An Iranian opposition website says authorities have detained the son of opposition leader Mehdi Karroubi.
According to Mehdi Karroubi’s website, security forces entered the home of his son, Ali Karroubi, on Monday night and arrested both he and his wife, Nafiseh Panahi. The website Sahamnews said she was later released but that there was no further news of Ali Karroubi.
Barak Seener is an Iran analyst with a London-based defense and security research group, the Royal United Services Institute.
"It's actually really surprising that he was arrested because his voice in the opposition is very minimal if at all,” Seener said. “This just shows the extremes that the regime is going just not to blink."
Mehdi Karroubi is a leader of the opposition Green Movement in Iran. He and another opposition leader, Mir Hossein Mousavi, have both been under house arrest for more than a week since calling for their supporters to demonstrate in support of the popular uprisings that ousted the leaders of Egypt and Tunisia.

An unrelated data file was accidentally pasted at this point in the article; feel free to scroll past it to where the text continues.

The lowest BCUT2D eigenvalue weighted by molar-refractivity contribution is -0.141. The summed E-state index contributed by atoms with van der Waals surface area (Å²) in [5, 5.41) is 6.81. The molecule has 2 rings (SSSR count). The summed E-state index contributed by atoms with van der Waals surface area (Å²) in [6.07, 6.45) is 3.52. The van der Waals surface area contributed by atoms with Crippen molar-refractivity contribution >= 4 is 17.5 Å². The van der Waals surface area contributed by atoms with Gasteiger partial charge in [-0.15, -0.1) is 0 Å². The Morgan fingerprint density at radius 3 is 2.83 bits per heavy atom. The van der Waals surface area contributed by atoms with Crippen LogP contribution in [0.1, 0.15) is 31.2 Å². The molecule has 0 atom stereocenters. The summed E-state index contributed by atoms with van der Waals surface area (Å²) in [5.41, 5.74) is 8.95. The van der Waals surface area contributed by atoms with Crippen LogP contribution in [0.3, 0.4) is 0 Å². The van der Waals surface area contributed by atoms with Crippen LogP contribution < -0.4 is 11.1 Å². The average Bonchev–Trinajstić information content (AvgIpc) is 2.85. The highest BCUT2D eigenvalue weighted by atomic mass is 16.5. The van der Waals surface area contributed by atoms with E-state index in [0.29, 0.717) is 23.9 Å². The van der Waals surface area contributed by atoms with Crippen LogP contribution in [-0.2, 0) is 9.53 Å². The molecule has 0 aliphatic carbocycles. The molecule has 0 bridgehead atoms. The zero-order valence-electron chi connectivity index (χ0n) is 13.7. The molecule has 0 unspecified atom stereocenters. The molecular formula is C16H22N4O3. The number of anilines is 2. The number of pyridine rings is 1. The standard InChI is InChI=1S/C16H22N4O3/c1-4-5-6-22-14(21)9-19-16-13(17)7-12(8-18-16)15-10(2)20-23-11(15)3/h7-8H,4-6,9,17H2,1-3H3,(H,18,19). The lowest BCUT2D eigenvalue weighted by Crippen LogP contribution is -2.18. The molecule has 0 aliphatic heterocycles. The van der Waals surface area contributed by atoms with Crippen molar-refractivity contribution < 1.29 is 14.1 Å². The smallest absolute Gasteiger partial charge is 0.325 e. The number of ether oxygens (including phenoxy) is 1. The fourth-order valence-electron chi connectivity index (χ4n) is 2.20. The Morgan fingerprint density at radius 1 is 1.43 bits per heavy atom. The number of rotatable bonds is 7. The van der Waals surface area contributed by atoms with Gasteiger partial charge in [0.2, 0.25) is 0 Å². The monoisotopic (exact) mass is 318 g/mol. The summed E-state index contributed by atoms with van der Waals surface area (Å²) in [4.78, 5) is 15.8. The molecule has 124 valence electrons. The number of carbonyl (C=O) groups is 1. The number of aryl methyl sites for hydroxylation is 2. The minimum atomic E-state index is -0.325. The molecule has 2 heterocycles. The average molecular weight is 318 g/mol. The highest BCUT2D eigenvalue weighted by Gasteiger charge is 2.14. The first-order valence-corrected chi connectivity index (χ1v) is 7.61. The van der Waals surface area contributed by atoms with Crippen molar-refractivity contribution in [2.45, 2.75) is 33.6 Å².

Demonstrations did take place in Iran’s capital Tehran and other locations on February 14. Security forces confronted the protesters and at least 150 people were arrested.
Katerina Delacoura, an Iran expert at Britain’s London School of Economics, says house arrest is just one of the tactics used by the Iranian government to try to crush the opposition movement.
"It is effective and I think it's part and parcel of the wider approach that the regime is taking at the moment,” said Delacoura. “They are using very, very familiar methods that dictators across the region have used and continue using at present and house arrest, of course, is one of them."
The Iranian government has itself voiced support for popular revolts in the region.
On Tuesday, Iran criticized a deadly crackdown against demonstrators in Libya. Foreign Ministry spokesperson Ramin Mehmanparast described the Libyan uprising as part of a regional "Islamic awakening."
Delacoura says Iran has tried to link regional upheaval to its own revolution in 1979, when Shah Mohammed Reza Pahlavi was overthrown.
"The origins of the regime are in the Iranian revolution,” Delacoura said. “And the Iranian revolution of 1979 represented the will of the people, or so was the claim, so the initial makings of this regime are connected with popular legitimacy and even democratic demands. So I think it's that kind of image that they want to promote in the region by celebrating regime change in many parts of the Arab world."
She says she thinks few people in Iran believe the government’s rhetoric.
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